Florida is home to a rich mixture of cultures, backgrounds and experiences.
Our state’s diversity is one of its greatest assets. As Florida prepares to conduct the 2010 U.S. Census, it is critical that we do our best to ensure an accurate count of everyone who lives here.
As a delegate to Florida’s Complete Count Committee, I recognize the critical importance of an accurate Census count. Unfortunately, the Florida Legislature has appropriated less than $3 million for the 2010 Sunshine Census Initiative.
The initiative’s goal is to reach the hard-to-count populations of our state, which include children, migrant workers, university students and people of many backgrounds. It is crucial that these people are counted.
The Census takes place once every 10 years. While the original purpose of the Census was to determine the number of seats each state should have in the U.S. House of Representatives, today the count helps determine the amount of federal funding that states, counties and cities receive.
Other important matters are determined by the Census, including planning for schools, highways and other public services. States also rely on Census data for reapportionment and redistricting, particularly in the redesign of congressional and legislative district boundaries.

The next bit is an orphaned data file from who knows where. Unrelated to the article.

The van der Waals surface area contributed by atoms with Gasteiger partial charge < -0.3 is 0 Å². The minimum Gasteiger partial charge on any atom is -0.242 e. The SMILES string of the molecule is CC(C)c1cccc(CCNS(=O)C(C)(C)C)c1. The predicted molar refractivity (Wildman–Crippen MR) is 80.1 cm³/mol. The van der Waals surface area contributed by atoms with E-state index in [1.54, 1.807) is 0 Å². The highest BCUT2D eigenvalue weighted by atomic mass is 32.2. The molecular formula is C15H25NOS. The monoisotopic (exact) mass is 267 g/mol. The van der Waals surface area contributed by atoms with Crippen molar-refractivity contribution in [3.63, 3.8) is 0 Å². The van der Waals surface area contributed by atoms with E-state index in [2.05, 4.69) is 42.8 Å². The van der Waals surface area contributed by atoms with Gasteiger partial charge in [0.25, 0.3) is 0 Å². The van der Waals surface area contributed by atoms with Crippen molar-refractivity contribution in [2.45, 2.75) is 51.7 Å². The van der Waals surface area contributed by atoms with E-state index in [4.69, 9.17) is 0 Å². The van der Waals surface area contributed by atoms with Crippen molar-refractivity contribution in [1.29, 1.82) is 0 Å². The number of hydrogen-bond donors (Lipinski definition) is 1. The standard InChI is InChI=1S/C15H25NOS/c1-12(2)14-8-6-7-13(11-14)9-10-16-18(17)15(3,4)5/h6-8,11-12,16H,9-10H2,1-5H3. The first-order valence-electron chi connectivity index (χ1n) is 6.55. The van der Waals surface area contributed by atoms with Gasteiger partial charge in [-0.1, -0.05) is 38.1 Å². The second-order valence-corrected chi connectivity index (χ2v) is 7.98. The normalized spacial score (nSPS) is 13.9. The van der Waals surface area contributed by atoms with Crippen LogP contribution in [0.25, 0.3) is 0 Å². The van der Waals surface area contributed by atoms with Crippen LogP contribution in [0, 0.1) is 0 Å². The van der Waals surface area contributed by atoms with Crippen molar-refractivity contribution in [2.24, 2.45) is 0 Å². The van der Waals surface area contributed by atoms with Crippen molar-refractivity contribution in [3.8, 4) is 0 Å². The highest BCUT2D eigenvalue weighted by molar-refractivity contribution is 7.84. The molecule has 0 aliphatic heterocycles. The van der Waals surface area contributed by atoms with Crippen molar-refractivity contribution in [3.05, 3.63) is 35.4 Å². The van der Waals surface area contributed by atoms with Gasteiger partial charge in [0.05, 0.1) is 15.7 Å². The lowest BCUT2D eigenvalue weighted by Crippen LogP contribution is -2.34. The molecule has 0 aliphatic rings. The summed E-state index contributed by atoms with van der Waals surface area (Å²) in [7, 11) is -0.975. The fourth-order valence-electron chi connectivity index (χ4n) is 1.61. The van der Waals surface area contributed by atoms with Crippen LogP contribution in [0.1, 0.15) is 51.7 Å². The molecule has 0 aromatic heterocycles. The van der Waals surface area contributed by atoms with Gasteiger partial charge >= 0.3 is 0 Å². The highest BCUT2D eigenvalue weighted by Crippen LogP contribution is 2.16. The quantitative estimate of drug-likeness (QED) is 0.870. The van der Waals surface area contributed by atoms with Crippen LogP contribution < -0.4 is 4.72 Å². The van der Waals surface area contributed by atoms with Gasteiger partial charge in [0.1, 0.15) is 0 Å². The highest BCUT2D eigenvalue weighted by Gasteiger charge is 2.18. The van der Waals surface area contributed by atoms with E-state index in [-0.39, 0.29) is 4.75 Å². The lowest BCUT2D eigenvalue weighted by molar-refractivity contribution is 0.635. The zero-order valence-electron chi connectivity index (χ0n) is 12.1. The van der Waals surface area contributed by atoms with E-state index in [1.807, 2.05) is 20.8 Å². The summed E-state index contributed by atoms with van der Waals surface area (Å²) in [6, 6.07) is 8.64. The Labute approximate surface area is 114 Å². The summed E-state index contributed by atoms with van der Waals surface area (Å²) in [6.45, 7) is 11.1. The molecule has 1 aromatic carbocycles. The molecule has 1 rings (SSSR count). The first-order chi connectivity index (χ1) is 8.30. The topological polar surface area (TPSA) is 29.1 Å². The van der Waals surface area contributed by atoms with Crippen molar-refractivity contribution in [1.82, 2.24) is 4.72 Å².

For Florida to be a model of conducting the Census, it is vital that at least $10 million is allocated. This would be money well spent. Every additional person counted is important to ensuring that Florida gets its share of about $400 billion in federal funds distributed to local, state and tribal governments, based on Census data.
The Florida House of Representatives and Senate should make it a priority to support appropriate funding to meet the goals of Florida’s Complete Count Committee.
Perry Thurston is a Democrat in the Florida House of Representatives. He represents District 93, which includes portions of Fort Lauderdale, Plantation, Lauderhill, Lauderdale Lakes, Wilton Manors and Oakland Park.